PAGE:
CAMPBELL RIVER B.C. – The BC Salmon Farmers Association agrees with many of the recommendations in the B.C. MAACFA report released today, and looks forward to working with all levels of government, coastal communities, and First Nations to draw upon the report to continue evolving B.C’s $1.5-billion salmon aquaculture industry. While the Council of diverse stakeholders did not find consensus on the risks of the potential impacts associated with salmon aquaculture in B.C., it was able to agree on the principles of six key recommendations.
One key passage from the report’s introduction is worth highlighting: “Despite the differences within
MAACFA on the risk that farms pose, members share a common vision on the importance of sustaining wild Pacific salmon, the need for salmon farm practices to better align with this primary goal, and the importance for government and the industry to build greater trust among British Columbians.”
BC salmon farmers agree with that statement.
“With an average of 70 per cent of salmon harvested in B.C. and more than half of the fish harvested
globally coming from farms, the industry plays a key role in both meeting our demand for healthy fish to eat and in reducing the strain on wild fish stocks from over-fishing. While any farming, on land or water, has an environmental impact it can be done responsibly and with wild stocks top-of-mind.
That is our goal,” said Rocky Boschman, BCSFA board member. The association participated on the Council along with academics, environmental groups, and First Nations. “The report recognizes the advancements salmon farmers have made over the past 30 years in fish health, environmental protection, and in developing relations with Indigenous governments, while also making recommendations for advancing that work in the coming years. However, the report also contains some recommended actions that we agree within principle but will be unworkable in practice without further clarification. We look forward to collaborating with government and First Nations to address those important topics.”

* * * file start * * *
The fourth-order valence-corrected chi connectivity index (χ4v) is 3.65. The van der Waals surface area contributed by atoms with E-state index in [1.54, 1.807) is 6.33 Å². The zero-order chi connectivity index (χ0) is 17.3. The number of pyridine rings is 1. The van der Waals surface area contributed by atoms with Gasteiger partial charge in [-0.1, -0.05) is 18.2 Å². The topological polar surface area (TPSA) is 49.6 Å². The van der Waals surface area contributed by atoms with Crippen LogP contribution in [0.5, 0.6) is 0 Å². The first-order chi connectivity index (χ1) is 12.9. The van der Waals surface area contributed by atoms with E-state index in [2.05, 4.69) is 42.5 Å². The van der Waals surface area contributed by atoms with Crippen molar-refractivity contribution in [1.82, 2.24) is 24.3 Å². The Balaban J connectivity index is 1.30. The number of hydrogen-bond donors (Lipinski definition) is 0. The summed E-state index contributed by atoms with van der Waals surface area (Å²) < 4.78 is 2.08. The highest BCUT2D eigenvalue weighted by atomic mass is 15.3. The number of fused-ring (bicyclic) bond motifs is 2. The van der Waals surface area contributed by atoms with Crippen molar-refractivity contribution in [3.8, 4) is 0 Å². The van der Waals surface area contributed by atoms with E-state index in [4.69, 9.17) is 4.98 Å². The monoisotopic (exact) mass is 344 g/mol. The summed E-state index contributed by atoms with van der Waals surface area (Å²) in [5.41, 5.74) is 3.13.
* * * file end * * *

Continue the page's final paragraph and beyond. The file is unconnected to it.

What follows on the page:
In particular, while salmon farmers agree collaborating with local First Nations when working on Crown land is crucial and have a long track record of doing so, as currently drafted the recommendation that would require Crown tenure holders to acquire First Nation agreements as a condition of continuing operations at existing business sites is unclear and would be unworkable in practice. The Association cannot support that recommendation as written, but would welcome the opportunity to work with other stakeholders and government to clarify it.
For the last 10 years, all new site applications from BCSFA members to provincial or federal regulators have had prior support of the Indigenous government who’s traditional territory the operation would be located in. Making a recommendation on consultation over existing sites sits outside the mandate of this Council, which was charged in 2016 with offering the government advice on issuing new tenures – not existing sites. Regardless, the recommendation was made and thus needs addressing.
Some salmon farms have been in place for 30 years, and are key employers in their communities. All
salmon farmers who hold existing licenses have reached out to all local First Nations and in most cases secured agreements on how to work together through open dialogues. Indeed, B.C. salmon farmers have agreements with 20 First Nations and many of the 6,600 jobs supported by the province’s salmon farms are held by people of First Nations heritage. Salmon farms do business with numerous First Nations businesses.
However, in a handful of cases a local community has refused to even speak with local farmers, so
dialogue and reaching an agreement has not been possible. Clarity about the process for consultation on existing sites and the need for all parties to productively sit at the table together are necessary for this recommendation to be effective in practice.
The BCSFA has written to the provincial government offering to consult further on this and other
About the BC Salmon Farmers Association:
Farm-raised salmon is B.C.’s highest valued seafood product, the province’s top agricultural export, and generates over $1.5-billion towards the B.C. economy, resulting in over 6,600 jobs.
The BC Salmon Farmers Association represents 52 businesses and organizations throughout the value chain of finfish aquaculture in B.C. Our members account for over 95% of the annual provincial harvest of farm-raised salmon, 100% of the salmon feed produced in B.C., and most of the service and suppliers involved in ensuring that over $700-million (2016 value) of salmon raised in B.C. gets to domestic and global markets.
For more information visit BCSalmonFarmers.ca